On September 17, 1787, when George Washington finally saw the Constitution of the United States of America adopted after four months of intense debate in Philadelphia, he immediately went to a bookseller and paid 22 shillings, six pence for a copy of Don Quixote de La Mancha.
According to MountVernon.org, “this seventeenth-century Spanish allegory does seem a somewhat unusual choice for the pragmatic farmer, soldier, and statesman. An explanation for the apparently uncharacteristic purchase can be found within Washington’s correspondence.”
Don Quixote had been a topic of conversation a few evenings earlier in the home of Benjamin Franklin. We know this because on November 9th, 1787, Washington received a Spanish copy of Don Quixote from Spanish Ambassador Diego Maria de Gardoqui with a note,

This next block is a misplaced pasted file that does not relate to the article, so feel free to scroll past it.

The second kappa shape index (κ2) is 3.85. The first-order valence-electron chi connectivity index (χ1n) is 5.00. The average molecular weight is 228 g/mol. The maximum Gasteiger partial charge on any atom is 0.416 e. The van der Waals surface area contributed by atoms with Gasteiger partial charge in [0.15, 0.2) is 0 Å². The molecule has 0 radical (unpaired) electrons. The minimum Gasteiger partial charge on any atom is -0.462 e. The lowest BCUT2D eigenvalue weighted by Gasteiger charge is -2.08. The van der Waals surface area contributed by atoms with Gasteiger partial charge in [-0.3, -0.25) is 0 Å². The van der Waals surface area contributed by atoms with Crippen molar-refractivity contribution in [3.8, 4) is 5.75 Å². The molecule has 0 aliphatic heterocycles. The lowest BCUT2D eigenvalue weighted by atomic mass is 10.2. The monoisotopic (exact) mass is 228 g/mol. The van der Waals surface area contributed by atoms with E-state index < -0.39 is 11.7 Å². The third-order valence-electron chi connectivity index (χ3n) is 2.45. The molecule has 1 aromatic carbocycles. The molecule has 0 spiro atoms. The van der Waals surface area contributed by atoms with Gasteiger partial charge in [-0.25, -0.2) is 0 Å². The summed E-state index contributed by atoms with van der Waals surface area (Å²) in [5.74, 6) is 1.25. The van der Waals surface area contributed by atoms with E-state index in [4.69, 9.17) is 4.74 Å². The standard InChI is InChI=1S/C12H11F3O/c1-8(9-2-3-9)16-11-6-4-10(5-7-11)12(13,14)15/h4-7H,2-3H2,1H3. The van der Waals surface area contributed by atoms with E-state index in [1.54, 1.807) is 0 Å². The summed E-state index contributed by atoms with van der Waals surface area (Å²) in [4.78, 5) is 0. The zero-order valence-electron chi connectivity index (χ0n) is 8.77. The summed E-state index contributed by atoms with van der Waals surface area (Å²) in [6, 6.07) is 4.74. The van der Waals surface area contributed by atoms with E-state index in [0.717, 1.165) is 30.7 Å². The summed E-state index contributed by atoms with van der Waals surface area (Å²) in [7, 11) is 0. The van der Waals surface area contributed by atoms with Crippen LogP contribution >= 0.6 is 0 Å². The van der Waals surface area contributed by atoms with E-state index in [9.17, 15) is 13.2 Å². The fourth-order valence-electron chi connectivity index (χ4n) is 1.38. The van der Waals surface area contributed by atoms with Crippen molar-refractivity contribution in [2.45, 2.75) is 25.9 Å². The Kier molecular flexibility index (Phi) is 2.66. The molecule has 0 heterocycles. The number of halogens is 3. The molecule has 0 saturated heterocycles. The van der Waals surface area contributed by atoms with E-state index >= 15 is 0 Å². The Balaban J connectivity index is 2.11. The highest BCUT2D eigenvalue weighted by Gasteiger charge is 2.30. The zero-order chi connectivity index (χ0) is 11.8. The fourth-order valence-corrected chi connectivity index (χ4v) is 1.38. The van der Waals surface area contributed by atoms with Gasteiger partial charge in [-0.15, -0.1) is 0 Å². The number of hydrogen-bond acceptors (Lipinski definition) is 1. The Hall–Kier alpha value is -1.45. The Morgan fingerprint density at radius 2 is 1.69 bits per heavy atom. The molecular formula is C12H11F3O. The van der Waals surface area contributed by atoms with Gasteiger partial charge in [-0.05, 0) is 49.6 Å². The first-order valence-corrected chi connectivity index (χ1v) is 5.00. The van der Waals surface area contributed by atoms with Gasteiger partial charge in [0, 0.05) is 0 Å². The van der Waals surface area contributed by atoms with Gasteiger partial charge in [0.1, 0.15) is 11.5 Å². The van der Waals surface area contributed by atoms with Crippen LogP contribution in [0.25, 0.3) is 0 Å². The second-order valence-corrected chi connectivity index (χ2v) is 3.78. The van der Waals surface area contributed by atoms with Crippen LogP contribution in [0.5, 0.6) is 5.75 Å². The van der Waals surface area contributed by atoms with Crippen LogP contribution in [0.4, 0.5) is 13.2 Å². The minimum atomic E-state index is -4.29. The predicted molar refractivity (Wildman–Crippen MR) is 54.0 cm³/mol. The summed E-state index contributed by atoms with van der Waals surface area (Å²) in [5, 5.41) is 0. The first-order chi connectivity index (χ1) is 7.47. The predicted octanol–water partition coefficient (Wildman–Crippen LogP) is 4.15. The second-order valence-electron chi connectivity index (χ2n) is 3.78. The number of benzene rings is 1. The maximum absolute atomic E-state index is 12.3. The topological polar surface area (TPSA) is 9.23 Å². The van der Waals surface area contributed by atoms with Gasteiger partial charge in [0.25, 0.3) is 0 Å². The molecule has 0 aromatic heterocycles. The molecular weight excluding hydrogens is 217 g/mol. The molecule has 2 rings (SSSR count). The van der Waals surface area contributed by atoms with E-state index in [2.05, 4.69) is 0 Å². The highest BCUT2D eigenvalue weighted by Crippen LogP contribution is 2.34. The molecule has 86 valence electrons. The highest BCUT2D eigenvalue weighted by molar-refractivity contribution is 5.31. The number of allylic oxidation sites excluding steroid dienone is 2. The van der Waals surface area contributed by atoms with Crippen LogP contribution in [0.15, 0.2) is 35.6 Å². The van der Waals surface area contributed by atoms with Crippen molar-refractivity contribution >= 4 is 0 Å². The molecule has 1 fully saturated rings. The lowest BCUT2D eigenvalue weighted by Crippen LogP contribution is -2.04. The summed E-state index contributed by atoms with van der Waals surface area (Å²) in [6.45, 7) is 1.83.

“requesting you wou’d accept & give a place in your Library to the last Spanish Edition of Don Quixote which I recolectt to have hear’d you say at Dr Franklin’s that you had never seen it. I cou’d have wish’d it was in English for your particular entertainment, but it being reckoned the very best Edition of that celebrated work & one in which every thing has been manufacture in Spain induces me to request your acceptance.”
But by the time Washington received the Quixote from the Spanish Ambassador, he had already purchased a copy for himself.
– Indy Beagle